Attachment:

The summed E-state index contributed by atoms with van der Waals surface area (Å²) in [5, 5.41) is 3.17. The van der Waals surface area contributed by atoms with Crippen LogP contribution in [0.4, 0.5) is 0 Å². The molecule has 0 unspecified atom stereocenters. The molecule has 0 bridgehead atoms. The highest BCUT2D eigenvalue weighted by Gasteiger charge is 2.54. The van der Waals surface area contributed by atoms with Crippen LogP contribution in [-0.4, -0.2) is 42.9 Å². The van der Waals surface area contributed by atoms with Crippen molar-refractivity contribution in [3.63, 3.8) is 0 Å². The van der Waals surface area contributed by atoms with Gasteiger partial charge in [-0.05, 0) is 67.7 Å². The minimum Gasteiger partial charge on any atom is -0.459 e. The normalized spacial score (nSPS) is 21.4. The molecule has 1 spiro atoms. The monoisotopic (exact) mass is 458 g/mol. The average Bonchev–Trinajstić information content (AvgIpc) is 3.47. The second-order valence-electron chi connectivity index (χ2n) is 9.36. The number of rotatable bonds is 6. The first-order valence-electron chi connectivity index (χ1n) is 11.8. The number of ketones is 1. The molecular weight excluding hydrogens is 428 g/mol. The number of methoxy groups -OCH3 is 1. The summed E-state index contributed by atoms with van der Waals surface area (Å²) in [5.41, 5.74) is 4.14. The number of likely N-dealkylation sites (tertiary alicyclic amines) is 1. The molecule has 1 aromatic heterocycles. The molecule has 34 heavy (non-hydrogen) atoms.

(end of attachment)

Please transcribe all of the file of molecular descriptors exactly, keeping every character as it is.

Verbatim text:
The summed E-state index contributed by atoms with van der Waals surface area (Å²) in [5, 5.41) is 3.17. The van der Waals surface area contributed by atoms with Crippen LogP contribution in [0.4, 0.5) is 0 Å². The molecule has 0 unspecified atom stereocenters. The molecule has 0 bridgehead atoms. The highest BCUT2D eigenvalue weighted by Gasteiger charge is 2.54. The van der Waals surface area contributed by atoms with Crippen LogP contribution in [-0.4, -0.2) is 42.9 Å². The van der Waals surface area contributed by atoms with Crippen molar-refractivity contribution in [3.63, 3.8) is 0 Å². The van der Waals surface area contributed by atoms with Gasteiger partial charge in [-0.05, 0) is 67.7 Å². The minimum Gasteiger partial charge on any atom is -0.459 e. The normalized spacial score (nSPS) is 21.4. The molecule has 1 spiro atoms. The monoisotopic (exact) mass is 458 g/mol. The average Bonchev–Trinajstić information content (AvgIpc) is 3.47. The second-order valence-electron chi connectivity index (χ2n) is 9.36. The number of rotatable bonds is 6. The first-order valence-electron chi connectivity index (χ1n) is 11.8. The number of ketones is 1. The molecular weight excluding hydrogens is 428 g/mol. The number of methoxy groups -OCH3 is 1. The summed E-state index contributed by atoms with van der Waals surface area (Å²) in [5.41, 5.74) is 4.14. The number of likely N-dealkylation sites (tertiary alicyclic amines) is 1. The molecule has 1 aromatic heterocycles. The molecule has 34 heavy (non-hydrogen) atoms.